"Give me control of the planetary oxygen supply, and I'll grow bugs in any size you want", redux.

Raising giant insects to unravel ancient oxygen

The giant dragonflies of ancient Earth with wingspans of up to 28 inches are generally attributed to higher oxygen atmospheric levels in the atmosphere in the past. New experiments in raising modern insects in various oxygen-enriched atmospheres have confirmed that dragonflies grow bigger with more oxygen, or hyperoxia. [...] The team raised cockroaches, dragonflies, grasshoppers, meal worms, beetles and other insects in atmospheres containing different amounts of oxygen to see if there were any effects. One result was that dragonflies grew faster into bigger adults in hyperoxia.

"The dragonflies were the most challenging of the insects to raise," said VandenBrooks because, among other things, there is no such thing as dragonfly chow. As juveniles they need to hunt live prey and in fact undergraduate students had to resort to hand feeding the dragonflies daily. "Dragonflies are notoriously difficult to rear," said VandenBrooks. "We are one of the only groups to successfully rear them to adulthood under laboratory conditions."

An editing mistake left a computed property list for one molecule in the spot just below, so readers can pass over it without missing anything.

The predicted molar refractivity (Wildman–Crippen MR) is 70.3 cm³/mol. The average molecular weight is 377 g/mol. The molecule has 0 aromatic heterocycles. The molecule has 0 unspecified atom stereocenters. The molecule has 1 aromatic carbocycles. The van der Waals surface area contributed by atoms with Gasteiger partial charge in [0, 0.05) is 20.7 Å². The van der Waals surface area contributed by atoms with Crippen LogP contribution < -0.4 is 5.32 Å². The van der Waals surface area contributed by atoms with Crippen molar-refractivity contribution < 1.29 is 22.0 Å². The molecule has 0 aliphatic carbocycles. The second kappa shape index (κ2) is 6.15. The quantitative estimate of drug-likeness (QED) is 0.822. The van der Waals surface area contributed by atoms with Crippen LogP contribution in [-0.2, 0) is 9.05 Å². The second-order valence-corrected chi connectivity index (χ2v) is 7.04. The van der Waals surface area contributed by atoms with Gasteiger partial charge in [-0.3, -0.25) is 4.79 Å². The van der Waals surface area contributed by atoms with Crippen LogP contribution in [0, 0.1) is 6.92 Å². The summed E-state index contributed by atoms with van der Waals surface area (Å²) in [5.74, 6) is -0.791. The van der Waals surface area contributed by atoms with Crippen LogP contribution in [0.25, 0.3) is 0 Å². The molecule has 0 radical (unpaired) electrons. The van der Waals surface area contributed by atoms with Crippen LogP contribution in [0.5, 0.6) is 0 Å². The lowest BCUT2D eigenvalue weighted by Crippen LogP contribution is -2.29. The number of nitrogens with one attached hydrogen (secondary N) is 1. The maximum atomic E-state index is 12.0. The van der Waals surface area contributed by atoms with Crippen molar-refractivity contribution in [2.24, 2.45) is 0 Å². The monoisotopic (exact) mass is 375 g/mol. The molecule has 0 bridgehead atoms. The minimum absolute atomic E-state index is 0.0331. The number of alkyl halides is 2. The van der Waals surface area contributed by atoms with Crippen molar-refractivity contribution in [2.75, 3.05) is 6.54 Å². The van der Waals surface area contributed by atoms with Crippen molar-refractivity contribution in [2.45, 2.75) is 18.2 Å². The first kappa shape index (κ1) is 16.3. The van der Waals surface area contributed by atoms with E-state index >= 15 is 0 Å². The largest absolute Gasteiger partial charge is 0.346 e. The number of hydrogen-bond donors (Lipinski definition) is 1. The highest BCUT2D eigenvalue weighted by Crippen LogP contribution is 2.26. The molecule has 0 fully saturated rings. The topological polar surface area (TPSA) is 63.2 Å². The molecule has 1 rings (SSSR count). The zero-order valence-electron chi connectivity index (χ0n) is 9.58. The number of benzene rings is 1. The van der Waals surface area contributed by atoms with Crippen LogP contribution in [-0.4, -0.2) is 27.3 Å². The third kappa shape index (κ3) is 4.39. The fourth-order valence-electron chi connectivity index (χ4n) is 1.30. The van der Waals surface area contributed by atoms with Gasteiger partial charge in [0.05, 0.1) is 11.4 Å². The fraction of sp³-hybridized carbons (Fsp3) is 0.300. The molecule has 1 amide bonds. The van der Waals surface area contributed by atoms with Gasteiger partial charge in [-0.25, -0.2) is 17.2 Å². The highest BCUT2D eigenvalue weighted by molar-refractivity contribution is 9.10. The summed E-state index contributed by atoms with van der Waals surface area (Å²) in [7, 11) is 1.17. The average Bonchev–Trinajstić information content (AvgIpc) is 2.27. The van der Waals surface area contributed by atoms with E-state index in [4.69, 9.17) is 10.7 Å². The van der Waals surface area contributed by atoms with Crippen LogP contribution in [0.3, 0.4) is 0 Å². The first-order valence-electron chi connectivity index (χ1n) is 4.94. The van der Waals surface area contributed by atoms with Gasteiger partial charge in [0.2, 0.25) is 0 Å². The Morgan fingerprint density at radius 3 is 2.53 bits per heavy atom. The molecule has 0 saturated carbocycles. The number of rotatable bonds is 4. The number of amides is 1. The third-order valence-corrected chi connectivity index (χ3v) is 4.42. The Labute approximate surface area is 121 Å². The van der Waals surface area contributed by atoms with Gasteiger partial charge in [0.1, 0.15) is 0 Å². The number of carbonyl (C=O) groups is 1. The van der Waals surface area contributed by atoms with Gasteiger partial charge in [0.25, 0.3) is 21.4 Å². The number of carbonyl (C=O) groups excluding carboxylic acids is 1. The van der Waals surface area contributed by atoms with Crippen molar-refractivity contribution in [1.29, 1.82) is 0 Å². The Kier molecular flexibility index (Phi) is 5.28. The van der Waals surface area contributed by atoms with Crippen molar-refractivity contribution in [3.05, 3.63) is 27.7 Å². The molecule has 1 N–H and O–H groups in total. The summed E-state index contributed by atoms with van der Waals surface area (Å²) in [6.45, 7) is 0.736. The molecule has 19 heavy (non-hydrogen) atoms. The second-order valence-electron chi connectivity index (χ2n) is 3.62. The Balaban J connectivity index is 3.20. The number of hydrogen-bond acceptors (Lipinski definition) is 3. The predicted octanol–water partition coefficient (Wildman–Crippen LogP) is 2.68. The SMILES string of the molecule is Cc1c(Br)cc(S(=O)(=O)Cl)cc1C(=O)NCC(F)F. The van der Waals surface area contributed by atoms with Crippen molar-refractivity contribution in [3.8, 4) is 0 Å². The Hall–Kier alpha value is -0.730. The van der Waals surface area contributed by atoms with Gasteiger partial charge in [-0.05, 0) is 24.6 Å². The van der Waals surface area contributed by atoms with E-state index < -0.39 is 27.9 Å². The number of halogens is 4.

Sadly, it sounds like they didn't actually grow giant dragonflies, they just got dragonflies that grew to adult-size faster. But this is an important first step!

Previously, previously, previously.

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3 Responses:

  1. pne says:

    Sadly, it sounds like they didn't actually grow giant dragonflies, they just got dragonflies that grew to adult-size faster. But this is an important first step!

    I interpret the quote "dragonflies grew faster into bigger adults" to mean that not only was the size increase faster, but the end size was greater, too.

    So they did grow, if not giant, at least larger-than-normal dragonflies.

  2. ultranurd says:

    How long until the article reads "As juveniles they need to hunt live prey and in fact we had to resort to hand feeding undergraduate students to the dragonflies daily."?

  3. thrax99 says:

    Here's a description of the research from VandenBrooks' lab. (I couldn't find the paper.)
    http://jharrison.faculty.asu.edu/research_atmospheric.html

    They are also studying cyborg insects with DARPA funding.